Earlier this week, Prime Minister Sánchez stated that economic recovery has already started, that it will be at a faster pace in 2021 and accelerate further in 2022. By 2023, there will be “better, more competitive and more productive growth”. Well, let’s hope so, and let’s hope that the prime minister has good reason for saying all this (one reason of course being the EU reconstruction fund). Sánchez is far from alone in predicting a future which is almost impossible to predict. Forecasts of general economic recovery and of the specific recovery of tourism have come thick and fast, and they tend to all have different timeframes.
This crystal-ball gazing isn’t as straightforward as in the past, as the dynamics of the situation are different, almost unknown, which was why on Tuesday I highlighted the pointlessness of comparisons with past events, e.g. the financial crisis, and therefore drawing on these events to foresee the future.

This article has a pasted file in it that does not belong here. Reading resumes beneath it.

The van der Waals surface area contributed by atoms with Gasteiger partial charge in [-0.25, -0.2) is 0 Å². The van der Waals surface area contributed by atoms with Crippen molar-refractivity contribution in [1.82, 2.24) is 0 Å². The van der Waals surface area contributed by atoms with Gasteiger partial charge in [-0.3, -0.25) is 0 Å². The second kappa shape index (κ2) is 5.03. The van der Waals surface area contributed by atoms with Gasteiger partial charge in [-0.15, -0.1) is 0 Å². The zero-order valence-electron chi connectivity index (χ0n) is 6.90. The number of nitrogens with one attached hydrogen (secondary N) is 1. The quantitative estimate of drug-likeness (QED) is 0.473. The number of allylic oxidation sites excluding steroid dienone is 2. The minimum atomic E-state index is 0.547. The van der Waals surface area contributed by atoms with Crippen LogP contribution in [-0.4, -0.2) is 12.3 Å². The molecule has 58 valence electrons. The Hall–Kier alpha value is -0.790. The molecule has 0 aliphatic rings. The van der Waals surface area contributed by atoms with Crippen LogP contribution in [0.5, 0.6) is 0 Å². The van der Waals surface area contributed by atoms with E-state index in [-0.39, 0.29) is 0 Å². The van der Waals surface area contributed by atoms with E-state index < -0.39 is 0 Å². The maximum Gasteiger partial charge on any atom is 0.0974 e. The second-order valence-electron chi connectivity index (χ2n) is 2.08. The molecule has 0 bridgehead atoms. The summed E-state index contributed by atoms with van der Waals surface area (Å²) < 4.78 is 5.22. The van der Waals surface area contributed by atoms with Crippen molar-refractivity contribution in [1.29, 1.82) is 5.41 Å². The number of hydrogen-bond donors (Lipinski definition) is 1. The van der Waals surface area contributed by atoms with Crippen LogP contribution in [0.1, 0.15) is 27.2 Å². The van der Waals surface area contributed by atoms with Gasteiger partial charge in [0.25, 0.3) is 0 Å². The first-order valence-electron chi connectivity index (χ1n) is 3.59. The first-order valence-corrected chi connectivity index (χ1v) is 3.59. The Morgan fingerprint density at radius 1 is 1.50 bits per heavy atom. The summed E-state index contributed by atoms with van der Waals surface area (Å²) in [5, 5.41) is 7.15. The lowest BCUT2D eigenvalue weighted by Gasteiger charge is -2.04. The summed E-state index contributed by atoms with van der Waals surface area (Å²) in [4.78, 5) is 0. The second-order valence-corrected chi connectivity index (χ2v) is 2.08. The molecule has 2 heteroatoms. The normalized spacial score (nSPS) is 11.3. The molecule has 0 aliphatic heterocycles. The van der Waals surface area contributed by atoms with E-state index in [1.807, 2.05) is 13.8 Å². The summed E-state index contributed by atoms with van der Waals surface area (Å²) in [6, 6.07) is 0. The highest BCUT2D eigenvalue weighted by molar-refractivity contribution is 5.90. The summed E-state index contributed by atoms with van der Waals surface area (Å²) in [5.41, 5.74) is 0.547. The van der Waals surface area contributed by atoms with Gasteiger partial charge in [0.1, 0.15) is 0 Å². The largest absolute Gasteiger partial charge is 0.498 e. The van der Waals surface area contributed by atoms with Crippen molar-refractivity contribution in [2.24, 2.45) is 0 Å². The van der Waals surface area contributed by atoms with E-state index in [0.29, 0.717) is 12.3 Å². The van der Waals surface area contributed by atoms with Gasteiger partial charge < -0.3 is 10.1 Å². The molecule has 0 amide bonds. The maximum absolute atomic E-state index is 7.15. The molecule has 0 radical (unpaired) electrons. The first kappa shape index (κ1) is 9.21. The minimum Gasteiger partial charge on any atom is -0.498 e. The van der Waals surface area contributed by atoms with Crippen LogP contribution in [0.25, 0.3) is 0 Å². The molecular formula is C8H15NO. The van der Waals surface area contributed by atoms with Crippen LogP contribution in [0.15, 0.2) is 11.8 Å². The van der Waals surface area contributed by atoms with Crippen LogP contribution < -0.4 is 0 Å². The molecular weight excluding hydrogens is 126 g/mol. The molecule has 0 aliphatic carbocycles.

Mervyn King, the former governor of the Bank of England, has concluded that studies and calculations of the immediate economic future are worthless. The uncertainties make them worthless. I’m grateful to Jaime Amador of Preferente for having drawn attention to an interview in which King made his observations, as they confirm what I suspect, which is that there is an abundance of economists (and others) churning out forecasts that cannot hope to be anything other than guesswork. The Balearic government appears to now appreciate this. Making forecasts are “very difficult”. Quite.